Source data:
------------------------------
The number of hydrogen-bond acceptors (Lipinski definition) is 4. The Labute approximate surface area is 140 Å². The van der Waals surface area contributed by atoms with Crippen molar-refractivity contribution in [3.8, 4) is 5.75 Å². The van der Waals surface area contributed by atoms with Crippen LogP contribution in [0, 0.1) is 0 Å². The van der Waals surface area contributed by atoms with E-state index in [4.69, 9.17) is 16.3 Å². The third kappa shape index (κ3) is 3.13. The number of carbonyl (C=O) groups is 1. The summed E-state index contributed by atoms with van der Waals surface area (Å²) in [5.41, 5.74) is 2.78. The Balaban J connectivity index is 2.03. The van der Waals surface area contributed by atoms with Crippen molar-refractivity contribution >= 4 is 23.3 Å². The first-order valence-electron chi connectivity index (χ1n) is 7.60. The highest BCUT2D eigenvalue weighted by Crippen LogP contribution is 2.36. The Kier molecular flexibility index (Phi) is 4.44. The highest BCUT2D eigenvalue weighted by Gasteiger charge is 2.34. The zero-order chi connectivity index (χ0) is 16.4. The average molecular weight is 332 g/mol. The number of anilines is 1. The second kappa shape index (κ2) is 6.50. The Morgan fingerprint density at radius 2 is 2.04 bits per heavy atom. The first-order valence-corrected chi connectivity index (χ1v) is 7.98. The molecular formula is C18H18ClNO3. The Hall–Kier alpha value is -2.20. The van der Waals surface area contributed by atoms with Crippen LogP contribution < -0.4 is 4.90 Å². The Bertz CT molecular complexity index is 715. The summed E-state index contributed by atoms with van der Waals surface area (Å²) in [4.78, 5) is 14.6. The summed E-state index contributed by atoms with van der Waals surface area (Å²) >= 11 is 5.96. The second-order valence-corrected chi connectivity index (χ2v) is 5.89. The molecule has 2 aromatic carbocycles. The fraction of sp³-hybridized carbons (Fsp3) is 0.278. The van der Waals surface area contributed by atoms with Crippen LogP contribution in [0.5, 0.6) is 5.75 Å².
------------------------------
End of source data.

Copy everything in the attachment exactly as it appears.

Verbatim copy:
The number of hydrogen-bond acceptors (Lipinski definition) is 4. The Labute approximate surface area is 140 Å². The van der Waals surface area contributed by atoms with Crippen molar-refractivity contribution in [3.8, 4) is 5.75 Å². The van der Waals surface area contributed by atoms with Crippen LogP contribution in [0, 0.1) is 0 Å². The van der Waals surface area contributed by atoms with E-state index in [4.69, 9.17) is 16.3 Å². The third kappa shape index (κ3) is 3.13. The number of carbonyl (C=O) groups is 1. The summed E-state index contributed by atoms with van der Waals surface area (Å²) in [5.41, 5.74) is 2.78. The Balaban J connectivity index is 2.03. The van der Waals surface area contributed by atoms with Crippen molar-refractivity contribution >= 4 is 23.3 Å². The first-order valence-electron chi connectivity index (χ1n) is 7.60. The highest BCUT2D eigenvalue weighted by Crippen LogP contribution is 2.36. The Kier molecular flexibility index (Phi) is 4.44. The highest BCUT2D eigenvalue weighted by Gasteiger charge is 2.34. The zero-order chi connectivity index (χ0) is 16.4. The average molecular weight is 332 g/mol. The number of anilines is 1. The second kappa shape index (κ2) is 6.50. The Morgan fingerprint density at radius 2 is 2.04 bits per heavy atom. The first-order valence-corrected chi connectivity index (χ1v) is 7.98. The molecular formula is C18H18ClNO3. The Hall–Kier alpha value is -2.20. The van der Waals surface area contributed by atoms with Crippen LogP contribution < -0.4 is 4.90 Å². The Bertz CT molecular complexity index is 715. The summed E-state index contributed by atoms with van der Waals surface area (Å²) in [4.78, 5) is 14.6. The summed E-state index contributed by atoms with van der Waals surface area (Å²) >= 11 is 5.96. The second-order valence-corrected chi connectivity index (χ2v) is 5.89. The molecule has 2 aromatic carbocycles. The fraction of sp³-hybridized carbons (Fsp3) is 0.278. The van der Waals surface area contributed by atoms with Crippen LogP contribution in [0.5, 0.6) is 5.75 Å².